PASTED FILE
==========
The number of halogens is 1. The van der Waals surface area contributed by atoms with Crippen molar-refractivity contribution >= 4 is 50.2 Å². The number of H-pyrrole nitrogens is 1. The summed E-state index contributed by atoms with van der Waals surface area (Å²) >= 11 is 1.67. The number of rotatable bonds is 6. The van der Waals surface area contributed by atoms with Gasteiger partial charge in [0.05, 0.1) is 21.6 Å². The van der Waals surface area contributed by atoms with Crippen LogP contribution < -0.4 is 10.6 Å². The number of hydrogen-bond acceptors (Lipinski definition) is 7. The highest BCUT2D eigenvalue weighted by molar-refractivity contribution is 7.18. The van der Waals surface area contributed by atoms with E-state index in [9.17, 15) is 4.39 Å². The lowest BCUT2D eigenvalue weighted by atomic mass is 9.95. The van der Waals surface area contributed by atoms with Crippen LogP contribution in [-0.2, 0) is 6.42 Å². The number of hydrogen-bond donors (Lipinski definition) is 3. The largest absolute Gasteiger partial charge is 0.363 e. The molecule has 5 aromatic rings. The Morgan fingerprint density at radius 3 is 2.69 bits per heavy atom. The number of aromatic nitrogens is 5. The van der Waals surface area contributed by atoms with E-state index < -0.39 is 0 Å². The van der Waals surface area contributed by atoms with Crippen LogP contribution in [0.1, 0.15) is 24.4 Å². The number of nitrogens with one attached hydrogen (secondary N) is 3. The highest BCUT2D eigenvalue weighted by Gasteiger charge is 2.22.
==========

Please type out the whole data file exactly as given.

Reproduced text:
The number of halogens is 1. The van der Waals surface area contributed by atoms with Crippen molar-refractivity contribution >= 4 is 50.2 Å². The number of H-pyrrole nitrogens is 1. The summed E-state index contributed by atoms with van der Waals surface area (Å²) >= 11 is 1.67. The number of rotatable bonds is 6. The van der Waals surface area contributed by atoms with Gasteiger partial charge in [0.05, 0.1) is 21.6 Å². The van der Waals surface area contributed by atoms with Crippen LogP contribution < -0.4 is 10.6 Å². The number of hydrogen-bond acceptors (Lipinski definition) is 7. The highest BCUT2D eigenvalue weighted by molar-refractivity contribution is 7.18. The van der Waals surface area contributed by atoms with E-state index in [9.17, 15) is 4.39 Å². The lowest BCUT2D eigenvalue weighted by atomic mass is 9.95. The van der Waals surface area contributed by atoms with Crippen LogP contribution in [-0.2, 0) is 6.42 Å². The number of hydrogen-bond donors (Lipinski definition) is 3. The largest absolute Gasteiger partial charge is 0.363 e. The molecule has 5 aromatic rings. The Morgan fingerprint density at radius 3 is 2.69 bits per heavy atom. The number of aromatic nitrogens is 5. The van der Waals surface area contributed by atoms with E-state index < -0.39 is 0 Å². The van der Waals surface area contributed by atoms with Crippen LogP contribution in [0.1, 0.15) is 24.4 Å². The number of nitrogens with one attached hydrogen (secondary N) is 3. The highest BCUT2D eigenvalue weighted by Gasteiger charge is 2.22.